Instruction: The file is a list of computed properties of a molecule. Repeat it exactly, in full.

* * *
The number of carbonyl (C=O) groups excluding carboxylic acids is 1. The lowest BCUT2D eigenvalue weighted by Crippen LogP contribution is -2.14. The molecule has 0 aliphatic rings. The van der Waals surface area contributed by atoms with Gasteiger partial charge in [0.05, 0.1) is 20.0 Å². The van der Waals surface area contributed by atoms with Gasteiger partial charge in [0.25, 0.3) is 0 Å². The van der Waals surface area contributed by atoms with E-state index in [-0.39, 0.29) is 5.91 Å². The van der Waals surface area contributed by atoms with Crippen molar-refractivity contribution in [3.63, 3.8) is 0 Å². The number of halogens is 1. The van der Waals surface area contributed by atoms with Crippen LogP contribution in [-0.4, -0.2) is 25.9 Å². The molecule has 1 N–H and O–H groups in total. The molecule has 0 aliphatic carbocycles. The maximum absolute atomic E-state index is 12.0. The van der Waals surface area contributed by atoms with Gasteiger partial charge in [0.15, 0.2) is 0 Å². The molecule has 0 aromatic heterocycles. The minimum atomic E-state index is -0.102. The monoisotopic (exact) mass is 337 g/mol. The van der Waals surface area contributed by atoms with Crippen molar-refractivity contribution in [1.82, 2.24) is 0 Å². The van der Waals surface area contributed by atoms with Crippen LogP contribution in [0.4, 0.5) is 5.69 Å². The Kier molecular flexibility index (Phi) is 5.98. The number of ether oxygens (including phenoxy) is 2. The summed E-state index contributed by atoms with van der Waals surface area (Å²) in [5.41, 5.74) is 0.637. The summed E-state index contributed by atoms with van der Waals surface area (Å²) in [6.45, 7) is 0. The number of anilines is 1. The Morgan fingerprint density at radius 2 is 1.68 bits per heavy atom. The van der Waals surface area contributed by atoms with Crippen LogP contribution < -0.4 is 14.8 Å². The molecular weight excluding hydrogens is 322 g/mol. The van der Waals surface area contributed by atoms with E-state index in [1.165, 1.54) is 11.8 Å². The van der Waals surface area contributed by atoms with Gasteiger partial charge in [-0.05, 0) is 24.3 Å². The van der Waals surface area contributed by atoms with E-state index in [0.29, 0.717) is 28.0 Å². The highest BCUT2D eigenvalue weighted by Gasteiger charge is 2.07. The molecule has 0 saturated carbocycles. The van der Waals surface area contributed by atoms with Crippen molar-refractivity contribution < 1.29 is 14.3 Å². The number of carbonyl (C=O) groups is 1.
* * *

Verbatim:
The number of carbonyl (C=O) groups excluding carboxylic acids is 1. The lowest BCUT2D eigenvalue weighted by Crippen LogP contribution is -2.14. The molecule has 0 aliphatic rings. The van der Waals surface area contributed by atoms with Gasteiger partial charge in [0.05, 0.1) is 20.0 Å². The van der Waals surface area contributed by atoms with Gasteiger partial charge in [0.25, 0.3) is 0 Å². The van der Waals surface area contributed by atoms with E-state index in [-0.39, 0.29) is 5.91 Å². The van der Waals surface area contributed by atoms with Crippen molar-refractivity contribution in [3.63, 3.8) is 0 Å². The number of halogens is 1. The van der Waals surface area contributed by atoms with Crippen LogP contribution in [-0.4, -0.2) is 25.9 Å². The molecule has 1 N–H and O–H groups in total. The molecule has 0 aliphatic carbocycles. The maximum absolute atomic E-state index is 12.0. The van der Waals surface area contributed by atoms with Gasteiger partial charge in [0.15, 0.2) is 0 Å². The molecule has 0 aromatic heterocycles. The minimum atomic E-state index is -0.102. The monoisotopic (exact) mass is 337 g/mol. The van der Waals surface area contributed by atoms with Crippen molar-refractivity contribution in [1.82, 2.24) is 0 Å². The van der Waals surface area contributed by atoms with Crippen LogP contribution in [0.4, 0.5) is 5.69 Å². The Kier molecular flexibility index (Phi) is 5.98. The number of ether oxygens (including phenoxy) is 2. The summed E-state index contributed by atoms with van der Waals surface area (Å²) in [5.41, 5.74) is 0.637. The summed E-state index contributed by atoms with van der Waals surface area (Å²) in [6.45, 7) is 0. The number of anilines is 1. The Morgan fingerprint density at radius 2 is 1.68 bits per heavy atom. The van der Waals surface area contributed by atoms with Crippen LogP contribution < -0.4 is 14.8 Å². The molecular weight excluding hydrogens is 322 g/mol. The van der Waals surface area contributed by atoms with E-state index in [1.165, 1.54) is 11.8 Å². The van der Waals surface area contributed by atoms with Gasteiger partial charge in [-0.05, 0) is 24.3 Å². The van der Waals surface area contributed by atoms with E-state index in [0.29, 0.717) is 28.0 Å². The highest BCUT2D eigenvalue weighted by Gasteiger charge is 2.07. The molecule has 0 saturated carbocycles. The van der Waals surface area contributed by atoms with Crippen molar-refractivity contribution < 1.29 is 14.3 Å². The number of carbonyl (C=O) groups is 1.